Jumbo first rolled out the chat checkouts in the summer of 2019 as part of the Dutch government’s campaign to fight loneliness and now positions them, alongside “chat corners” where people can enjoy coffee and small talk, as part of community-building efforts.
Similar chat checkout lanes are emerging elsewhere: in the Canadian Sobeys chain and the French Carrefour chain, where chat checkout is amusingly called Blablabla Caisses or “blah blah blah checkout.”
There are two lessons to pull from chat checkout.
First, as brick-and-mortar retail stores struggle, understanding that some customers come for more than just the goods they’re purchasing is an actionable insight. Although competitive pricing is important, overfocusing on price is counterproductive. This lesson is obvious but still worth stating.
Second, and less obvious, is that Jumbo needed to give permission to its lonely customers to slow down and chat by creating the Kletskassa lanes as a clearly demarcated space for something other than speedy exits. Even extroverts might balk at striking up a conversation with a cashier if another customer is standing in line, tapping a foot and a phone, but not if you’re in the blah blah blah lane.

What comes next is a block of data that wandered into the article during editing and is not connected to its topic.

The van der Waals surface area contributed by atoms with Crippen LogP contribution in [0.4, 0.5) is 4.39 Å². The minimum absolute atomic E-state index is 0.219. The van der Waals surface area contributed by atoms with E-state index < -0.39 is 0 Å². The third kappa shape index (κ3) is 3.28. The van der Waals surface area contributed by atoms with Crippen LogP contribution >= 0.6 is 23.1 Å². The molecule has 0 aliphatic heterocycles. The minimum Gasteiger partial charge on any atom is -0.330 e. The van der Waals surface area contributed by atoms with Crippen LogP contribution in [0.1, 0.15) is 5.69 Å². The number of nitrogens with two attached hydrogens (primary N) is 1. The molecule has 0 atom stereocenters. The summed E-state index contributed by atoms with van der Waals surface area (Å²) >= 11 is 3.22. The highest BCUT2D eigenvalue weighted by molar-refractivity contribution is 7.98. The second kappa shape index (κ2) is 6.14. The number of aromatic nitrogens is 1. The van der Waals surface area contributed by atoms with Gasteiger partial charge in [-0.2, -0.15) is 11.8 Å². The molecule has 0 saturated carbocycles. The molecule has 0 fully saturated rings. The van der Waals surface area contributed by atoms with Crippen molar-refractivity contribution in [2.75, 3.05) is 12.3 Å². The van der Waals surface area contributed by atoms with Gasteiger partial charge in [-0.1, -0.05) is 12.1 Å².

What does any of this have to do with social media?
With the exception of Tinder, which has the goal of getting people to put down their phones and start, um, interacting after they match, most social media algorithms are designed to be rabbit holes.
But what if we could use technology to indicate when we’re open to chatting with a new person IRL?
If you’re looking for a place to sit and enjoy a latte and a morning muffin at your crowded local coffee shop (I’m a Peet’s fanatic, myself), then your smart glasses will provide an information overlay as you look around the room. The guy in the corner tapping away at his tablet might have indicated, “sure, you can sit here, but I’m working. Please don’t talk.” The woman two tables away might have indicated, “I’m happy to chat.” And the two people both furiously typing might have indicated, “yes, we know there’s an extra chair, but please don’t join us.”